Analyzing serologic calling cards of inflammatory bowel disease
Identifying IBD is often a challenge, but the recent discovery of serum-based markers for canine IBD may make diagnosing this disease in dogs quicker, cheaper and less invasive.
The inflammatory changes in the gut lining of patients suffering from IBD are thought to result from an overexuberant mucosal immune response to dietary antigens, intestinal pathogens and the patient’s own leukocytes.1-3 In human medicine, serologic markers, including autoantibodies, are used clinically to aid diagnosis of IBD.4 A recent study explored the development of comparable assays in dogs,5 formatted as enzyme-linked immunosorbent assays to detect immunoglobulins (IgA, specifically) against various proteins associated with the immunologic triggers or with the humoral response to these triggers.
Study subjects consisted of 151 dogs of varied breed, age and gender that presented for different reasons to three hospitals in Southern California. The dogs were grouped as follows:
- IBD cohort: 70 dogs showing chronic gastrointestinal (GI) signs, including vomiting, diarrhea, anorexia and weight loss, for at least three weeks. Underlying infectious, endocrine and neoplastic diseases were ruled out. Intestinal biopsies, harvested at least 10 days after the last dosing of immunosuppressive or antimicrobial drugs, confirmed histologic changes consistent with IBD.
- Non-IBD sick cohort: 23 dogs presenting with GI signs that were episodic, of short duration and associated with underlying causes not related to IBD, such as dietary indiscretion and parasitism.
- Normal cohort: 58 apparently healthy dogs, free of both current GI disease and a history of recurrent GI illness.
In dogs with IBD, biopsy samples were scored by a pathologist based on their severity. In 20 of these dogs, microorganisms were cultured and genetic regions of interest were amplified by polymerase chain reaction testing. Serum titers against genes of interest, including those coding for flagellin and the immune byproduct calprotectin, were measured, as were antibodies to microbial outer membrane porin C (OmpC), food-derived proteins (gliadins) and autoantibodies to canine polymorphonuclear leukocytes.
More than 85% of the dogs with IBD had visible endoscopic lesions in the duodenum or colon, with the most frequent diagnosis being lymphoplasmacytic enteritis followed by eosinophilic or mixed inflammation. Biopsies of the duodenum and colon, graded according to World Small Animal Veterinary Association guidelines, showed 9% of the dogs being severely affected, 48% moderately affected and 43% mildly affected.
Microbial communities, evaluated in 20 dogs with IBD, included Pseudomonas, Escherichia, Enterococcus, Enterobacter, Acinetobacter and Proteus. Autoantibody detection assays were performed to detect the presence of IgAs against immunologic elements.
Dogs with IBD had high rates of seropositivity against canine polymorphonuclear leukocytes (APMNA, 77%), canine calprotectin (ACNA, 43%), OmpC (ACA, 76%), flagellins (AFA, 39%) and gliadins (AGA, 54%).
For non-IBD sick dogs, 52% displayed positive titers against gliadins, indicating low specificity of this assay for IBD. Just 13% tested positive for APMNA, ACNA and ACA, while none tested positive for AFA. Among the normal cohort, 3% tested positive for ACA, and 8% to 9% were positive for the other four markers.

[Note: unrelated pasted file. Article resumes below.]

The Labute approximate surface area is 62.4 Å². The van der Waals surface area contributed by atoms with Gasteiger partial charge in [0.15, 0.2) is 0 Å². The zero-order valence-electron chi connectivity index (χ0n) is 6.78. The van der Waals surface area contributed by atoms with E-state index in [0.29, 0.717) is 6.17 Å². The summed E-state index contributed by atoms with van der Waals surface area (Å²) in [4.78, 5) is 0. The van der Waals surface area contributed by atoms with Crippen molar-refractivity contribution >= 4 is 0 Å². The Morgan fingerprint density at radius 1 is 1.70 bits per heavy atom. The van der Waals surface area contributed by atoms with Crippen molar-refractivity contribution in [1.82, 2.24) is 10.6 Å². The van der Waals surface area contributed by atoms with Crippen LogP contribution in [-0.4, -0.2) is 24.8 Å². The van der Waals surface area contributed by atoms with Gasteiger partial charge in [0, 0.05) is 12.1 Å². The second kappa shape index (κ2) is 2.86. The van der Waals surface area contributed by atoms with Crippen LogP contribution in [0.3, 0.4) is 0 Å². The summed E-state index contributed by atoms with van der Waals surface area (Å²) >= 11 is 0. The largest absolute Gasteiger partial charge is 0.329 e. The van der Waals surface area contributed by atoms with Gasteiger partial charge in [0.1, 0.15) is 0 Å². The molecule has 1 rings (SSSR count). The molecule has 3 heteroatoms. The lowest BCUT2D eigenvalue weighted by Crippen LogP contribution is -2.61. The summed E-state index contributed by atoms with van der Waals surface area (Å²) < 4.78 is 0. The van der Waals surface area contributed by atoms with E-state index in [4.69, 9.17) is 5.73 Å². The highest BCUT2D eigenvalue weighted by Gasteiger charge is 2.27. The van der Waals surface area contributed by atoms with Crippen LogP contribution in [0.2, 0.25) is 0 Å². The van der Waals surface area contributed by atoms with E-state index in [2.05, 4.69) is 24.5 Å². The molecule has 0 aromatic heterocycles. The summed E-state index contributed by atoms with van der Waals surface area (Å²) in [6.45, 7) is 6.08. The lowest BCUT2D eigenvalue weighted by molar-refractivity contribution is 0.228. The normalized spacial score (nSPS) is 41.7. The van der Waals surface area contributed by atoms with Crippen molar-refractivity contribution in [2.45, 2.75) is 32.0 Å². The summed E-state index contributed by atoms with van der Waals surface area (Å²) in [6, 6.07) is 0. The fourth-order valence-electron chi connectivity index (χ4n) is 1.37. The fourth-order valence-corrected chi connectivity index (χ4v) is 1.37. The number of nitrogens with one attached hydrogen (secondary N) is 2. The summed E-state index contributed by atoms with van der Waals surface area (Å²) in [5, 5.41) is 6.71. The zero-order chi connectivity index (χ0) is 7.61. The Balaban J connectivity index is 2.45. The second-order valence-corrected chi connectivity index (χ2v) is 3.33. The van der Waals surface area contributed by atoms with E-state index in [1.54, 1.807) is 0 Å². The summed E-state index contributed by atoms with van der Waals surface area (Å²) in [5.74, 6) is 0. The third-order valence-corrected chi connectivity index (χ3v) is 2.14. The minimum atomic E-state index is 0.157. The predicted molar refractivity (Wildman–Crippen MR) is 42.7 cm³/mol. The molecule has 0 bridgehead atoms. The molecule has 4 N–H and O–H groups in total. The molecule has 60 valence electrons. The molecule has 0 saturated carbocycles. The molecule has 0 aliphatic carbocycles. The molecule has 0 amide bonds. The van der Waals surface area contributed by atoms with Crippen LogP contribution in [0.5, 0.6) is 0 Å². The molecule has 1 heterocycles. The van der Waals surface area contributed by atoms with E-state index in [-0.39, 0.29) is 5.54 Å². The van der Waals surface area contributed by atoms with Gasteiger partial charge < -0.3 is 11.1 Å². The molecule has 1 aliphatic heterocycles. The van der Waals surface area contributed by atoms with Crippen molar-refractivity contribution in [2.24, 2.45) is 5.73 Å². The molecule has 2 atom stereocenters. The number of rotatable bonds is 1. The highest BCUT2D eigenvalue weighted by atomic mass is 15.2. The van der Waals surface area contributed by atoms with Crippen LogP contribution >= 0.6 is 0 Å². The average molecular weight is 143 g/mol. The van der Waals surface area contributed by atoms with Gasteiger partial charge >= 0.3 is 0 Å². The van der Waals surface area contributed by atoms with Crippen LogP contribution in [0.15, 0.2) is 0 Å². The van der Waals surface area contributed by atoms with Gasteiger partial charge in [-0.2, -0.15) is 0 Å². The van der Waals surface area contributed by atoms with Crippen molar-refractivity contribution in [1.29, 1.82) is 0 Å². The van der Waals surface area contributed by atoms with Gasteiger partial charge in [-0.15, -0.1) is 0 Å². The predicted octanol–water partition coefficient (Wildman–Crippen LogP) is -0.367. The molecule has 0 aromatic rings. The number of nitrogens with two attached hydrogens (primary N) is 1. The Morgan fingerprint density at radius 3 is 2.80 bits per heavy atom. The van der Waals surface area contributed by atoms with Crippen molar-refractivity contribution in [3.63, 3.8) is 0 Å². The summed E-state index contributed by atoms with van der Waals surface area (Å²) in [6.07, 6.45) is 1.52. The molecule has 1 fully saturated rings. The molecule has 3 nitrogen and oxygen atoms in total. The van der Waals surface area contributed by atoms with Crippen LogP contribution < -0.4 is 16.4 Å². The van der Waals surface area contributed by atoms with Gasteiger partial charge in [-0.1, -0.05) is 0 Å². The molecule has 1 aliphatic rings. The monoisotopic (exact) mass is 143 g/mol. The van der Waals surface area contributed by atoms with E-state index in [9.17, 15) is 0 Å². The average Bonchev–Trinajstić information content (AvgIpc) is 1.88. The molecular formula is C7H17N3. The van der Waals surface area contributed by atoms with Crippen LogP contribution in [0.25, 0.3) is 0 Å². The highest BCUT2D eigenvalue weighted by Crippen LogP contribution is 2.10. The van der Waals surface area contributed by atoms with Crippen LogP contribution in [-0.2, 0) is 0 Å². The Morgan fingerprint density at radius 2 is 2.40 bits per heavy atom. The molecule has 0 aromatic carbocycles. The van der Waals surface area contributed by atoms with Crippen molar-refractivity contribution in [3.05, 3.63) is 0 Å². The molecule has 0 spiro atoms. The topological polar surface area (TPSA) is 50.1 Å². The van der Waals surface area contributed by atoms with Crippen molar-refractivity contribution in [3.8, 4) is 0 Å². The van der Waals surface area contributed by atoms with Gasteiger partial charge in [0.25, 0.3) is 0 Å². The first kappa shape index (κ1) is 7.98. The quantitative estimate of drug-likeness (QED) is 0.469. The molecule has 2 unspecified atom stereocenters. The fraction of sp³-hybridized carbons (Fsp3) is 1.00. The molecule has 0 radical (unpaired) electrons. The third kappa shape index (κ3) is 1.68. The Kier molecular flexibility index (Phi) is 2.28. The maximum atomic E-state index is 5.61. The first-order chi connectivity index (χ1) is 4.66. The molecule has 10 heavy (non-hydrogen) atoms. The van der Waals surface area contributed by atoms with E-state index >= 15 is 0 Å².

Differences between dogs with IBD and normal dogs were statistically significant for all of the markers. When comparing the IBD cohort and the non-IBD sick cohort, differences were statistically significant for all markers but gliadin.
Serologic markers in IBD represent the host’s immune response to translocation of bacteria and dietary proteins across the intestinal mucosal barrier, as well as to leukocytes and other immunologic components that play a role in the inflammatory changes present in chronic enteropathies.
This study focused on IgA because of its key role in mucosal immunity. IgA seropositivity was present at a significant rate for polymorphonuclear leukocytes, calprotectin, bacterial OmpC, flagellins and gliadins. Prevalences ranged from 39% to 79%, depending on the marker.
IgA associated with leukocytes (APMNA) had marked prevalence (77%) in the IBD cohort. Also notable in the IBD cohort was the bacterial OmpC (ACA) response (76%), which aligns with the abundance of Enterobacteriaceae in dogs with IBD.
The discriminating performance for the APMNA and ACA markers was excellent. For APMNA, seropositivity for IBD dogs versus non-IBD sick and normal dogs was 77% versus 13% and 9%, respectively. For ACA, seropositivity was 76% versus 13% and 3% for IBD versus non-IBD sick and normal dogs, respectively. The investigators’ analysis of the ACA performance parameters suggested 95% specificity and 85% sensitivity, coupling it tightly to the diagnosis of IBD.
The findings in this study provide evidence of serologic markers for microbes and immune physiologic processes tied to IBD. These markers might one day serve as data points used in the diagnosis of IBD. The markers described in this report might be incorporated into later studies aimed at differentiating dogs with and without IBD, and defining discrete subsets of affected dogs to better target treatments and nail down prognoses.
Dr. Capuzzi, who earned her BS and VMD degrees from the University of Pennsylvania, works in small animal practice in the Philadelphia area and is a published author. She has written for The Philadelphia Inquirer, Time, Business Philadelphia, Dog Fancy and Dog World, among others. She is especially interested in public health and animal welfare, and is involved with several organizations whose missions are to improve the lives of domesticated and wild animals.
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